Social Media Week Chicago Sponsor Showcase: NM Incite – A Nielsen/McKinsey Company
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One of the coolest things about social media is that ANYONE can take part in using it. No matter what level of experience or education one may have, the platforms are there for anyone to leverage. Increasingly, we’re seeing members of the C-suite take control of social media themselves and thinking of new ways to bring into their organizations.
As CEO of NM Incite (a joint venture between Nielsen and McKinsey), Dave Hudson is proof positive that senior leadership can serve as a springboard for social media. We could all learn a thing or two—or ten—from what an executive like Dave could offer up about social media. As you’ll see, he had his AHA moment in one of the unlikeliest of places.
On that note, Dave, when was your first “AHA” moment being introduced to the power of social media?
A few years ago we were remodeling our kitchen. We had an idea about what we wanted in terms of brands for our major appliances. Once I started reading product reviews and remodeling blogs, I decided to go a totally different direction. Based on simply reading what other consumers had written, I redirected thousands of dollars of spend. That was my “aha” moment.
How do you explain the value of social media to brands and companies out there who are aware of its power and influence, yet unsure how to best leverage the platforms?
There are a few myths that we try to dispel for brands when we work with them on building out a social media strategy. Social media should not be a “one size fits all” approach and executives need to understand this. With so many conversations happening in so many places, it’s important to understand where conversations are happening for different segments across the consumer decision journey, and where you are most likely to have an impact with your social media initiatives. A focused approach will allow for the greatest impact and the highest return on investment.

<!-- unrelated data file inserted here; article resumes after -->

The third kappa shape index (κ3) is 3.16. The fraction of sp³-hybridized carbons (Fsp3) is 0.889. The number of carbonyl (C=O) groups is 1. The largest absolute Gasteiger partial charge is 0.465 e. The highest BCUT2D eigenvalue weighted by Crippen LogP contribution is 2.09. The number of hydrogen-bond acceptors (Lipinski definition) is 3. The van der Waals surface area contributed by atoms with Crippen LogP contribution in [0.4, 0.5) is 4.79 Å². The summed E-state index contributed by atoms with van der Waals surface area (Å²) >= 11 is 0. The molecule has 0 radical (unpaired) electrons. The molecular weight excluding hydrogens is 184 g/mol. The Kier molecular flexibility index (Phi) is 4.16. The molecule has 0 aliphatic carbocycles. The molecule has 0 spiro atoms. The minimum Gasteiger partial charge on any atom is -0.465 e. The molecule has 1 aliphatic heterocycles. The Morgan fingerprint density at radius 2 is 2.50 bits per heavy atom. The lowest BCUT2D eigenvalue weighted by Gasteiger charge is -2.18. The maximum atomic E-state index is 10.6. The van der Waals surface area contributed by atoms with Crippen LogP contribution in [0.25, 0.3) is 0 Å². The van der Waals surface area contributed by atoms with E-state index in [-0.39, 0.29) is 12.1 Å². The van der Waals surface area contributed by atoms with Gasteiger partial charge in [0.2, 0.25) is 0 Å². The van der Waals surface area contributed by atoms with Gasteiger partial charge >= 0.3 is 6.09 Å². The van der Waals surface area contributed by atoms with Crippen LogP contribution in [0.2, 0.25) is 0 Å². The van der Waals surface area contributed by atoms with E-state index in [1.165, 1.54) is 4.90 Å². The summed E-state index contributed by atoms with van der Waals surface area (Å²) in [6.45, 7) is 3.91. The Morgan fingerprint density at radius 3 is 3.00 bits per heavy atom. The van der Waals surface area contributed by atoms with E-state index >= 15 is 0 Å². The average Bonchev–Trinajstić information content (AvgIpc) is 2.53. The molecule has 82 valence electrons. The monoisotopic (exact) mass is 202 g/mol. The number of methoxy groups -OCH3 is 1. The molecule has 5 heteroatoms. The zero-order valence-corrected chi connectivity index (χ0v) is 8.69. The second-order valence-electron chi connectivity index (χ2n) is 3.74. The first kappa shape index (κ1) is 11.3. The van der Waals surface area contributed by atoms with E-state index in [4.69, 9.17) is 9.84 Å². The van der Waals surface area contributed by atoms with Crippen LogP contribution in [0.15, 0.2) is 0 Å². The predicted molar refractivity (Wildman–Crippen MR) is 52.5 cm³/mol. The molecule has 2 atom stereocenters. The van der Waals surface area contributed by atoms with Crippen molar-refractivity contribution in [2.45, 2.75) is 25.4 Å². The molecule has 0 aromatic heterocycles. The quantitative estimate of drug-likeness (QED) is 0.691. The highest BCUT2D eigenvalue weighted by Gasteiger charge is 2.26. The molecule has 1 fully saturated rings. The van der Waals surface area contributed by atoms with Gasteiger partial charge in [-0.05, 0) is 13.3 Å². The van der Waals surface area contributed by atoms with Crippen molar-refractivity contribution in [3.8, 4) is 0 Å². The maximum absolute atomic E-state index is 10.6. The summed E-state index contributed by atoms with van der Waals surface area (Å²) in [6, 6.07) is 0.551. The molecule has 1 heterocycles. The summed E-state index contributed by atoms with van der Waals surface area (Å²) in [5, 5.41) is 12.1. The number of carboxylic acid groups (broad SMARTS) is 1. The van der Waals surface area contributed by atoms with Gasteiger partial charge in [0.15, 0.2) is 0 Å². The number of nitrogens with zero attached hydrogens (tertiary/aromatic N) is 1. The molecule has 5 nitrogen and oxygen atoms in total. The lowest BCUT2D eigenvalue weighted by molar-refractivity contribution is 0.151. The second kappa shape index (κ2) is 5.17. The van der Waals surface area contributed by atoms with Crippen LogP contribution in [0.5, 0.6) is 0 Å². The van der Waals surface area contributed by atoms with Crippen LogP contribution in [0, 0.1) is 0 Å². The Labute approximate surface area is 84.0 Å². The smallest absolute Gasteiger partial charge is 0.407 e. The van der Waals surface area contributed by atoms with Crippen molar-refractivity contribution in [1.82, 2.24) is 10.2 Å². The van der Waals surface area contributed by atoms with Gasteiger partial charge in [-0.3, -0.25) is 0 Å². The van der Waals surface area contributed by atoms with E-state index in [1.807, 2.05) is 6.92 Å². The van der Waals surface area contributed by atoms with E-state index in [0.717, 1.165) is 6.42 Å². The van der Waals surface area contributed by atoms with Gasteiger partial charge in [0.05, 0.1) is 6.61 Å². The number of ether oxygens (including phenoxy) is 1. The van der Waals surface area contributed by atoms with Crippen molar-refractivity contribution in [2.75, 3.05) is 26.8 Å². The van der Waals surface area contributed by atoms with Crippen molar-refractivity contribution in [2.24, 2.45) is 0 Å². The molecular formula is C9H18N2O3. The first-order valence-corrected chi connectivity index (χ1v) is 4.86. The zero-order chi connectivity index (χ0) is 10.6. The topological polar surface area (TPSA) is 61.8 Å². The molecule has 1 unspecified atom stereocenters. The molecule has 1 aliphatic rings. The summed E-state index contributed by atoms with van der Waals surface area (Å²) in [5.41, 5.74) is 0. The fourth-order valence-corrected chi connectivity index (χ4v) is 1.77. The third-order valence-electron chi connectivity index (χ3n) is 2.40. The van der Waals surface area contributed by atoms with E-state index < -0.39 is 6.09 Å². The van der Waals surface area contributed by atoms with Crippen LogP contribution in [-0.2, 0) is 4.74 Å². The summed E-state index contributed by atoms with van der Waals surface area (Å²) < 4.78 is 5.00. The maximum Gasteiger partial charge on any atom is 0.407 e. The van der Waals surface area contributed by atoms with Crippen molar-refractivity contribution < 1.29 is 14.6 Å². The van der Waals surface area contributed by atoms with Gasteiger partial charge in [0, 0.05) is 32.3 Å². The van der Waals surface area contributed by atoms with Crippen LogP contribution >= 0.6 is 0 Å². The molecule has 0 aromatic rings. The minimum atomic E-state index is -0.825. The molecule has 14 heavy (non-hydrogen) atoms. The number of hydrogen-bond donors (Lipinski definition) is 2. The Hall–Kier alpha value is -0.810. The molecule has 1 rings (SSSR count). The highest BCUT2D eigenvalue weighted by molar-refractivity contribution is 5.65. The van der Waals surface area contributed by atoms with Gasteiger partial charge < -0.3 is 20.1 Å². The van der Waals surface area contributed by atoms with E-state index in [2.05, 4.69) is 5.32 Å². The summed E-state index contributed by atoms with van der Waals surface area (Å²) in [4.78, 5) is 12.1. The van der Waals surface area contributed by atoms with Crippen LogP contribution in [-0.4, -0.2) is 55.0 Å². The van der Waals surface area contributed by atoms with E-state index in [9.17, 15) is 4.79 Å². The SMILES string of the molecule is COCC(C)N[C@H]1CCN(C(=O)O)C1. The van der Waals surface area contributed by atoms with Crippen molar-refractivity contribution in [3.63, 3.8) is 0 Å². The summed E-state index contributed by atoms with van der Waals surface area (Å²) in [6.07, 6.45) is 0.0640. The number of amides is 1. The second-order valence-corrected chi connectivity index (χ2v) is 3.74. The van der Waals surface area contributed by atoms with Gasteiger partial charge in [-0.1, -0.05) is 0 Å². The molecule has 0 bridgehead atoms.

Also, there is a lot of focus on the volume of conversation, but companies should be equally concerned about the reach of that conversation. How many people have been exposed to discussions about my brand? If you have 10,000 people talking about your brand, but that conversation is read by only 10,000 other people, it probably doesn’t matter that much. But if those 10,000 mentions are read by a million or 10 million people, and that conversation happens to be negative, you’ve got a big issue to deal with. Marketers have always understood the power of word of mouth. Social media is word of mouth on steroids.
What does transparency mean to you, both personally as well as within your organization?
To me, transparency for both people and in business means owning up to problems and mistakes that are an inevitably part of everyday life. Social media has really ratcheted up the importance of transparency, authenticity and trust. We no longer live in a world where companies can pretend like they don’t make mistakes. Customers now have a bigger stake in controlling the conversation and companies and executives not only need to learn how to become more comfortable with this, but how to use authenticity and transparency to their advantage.
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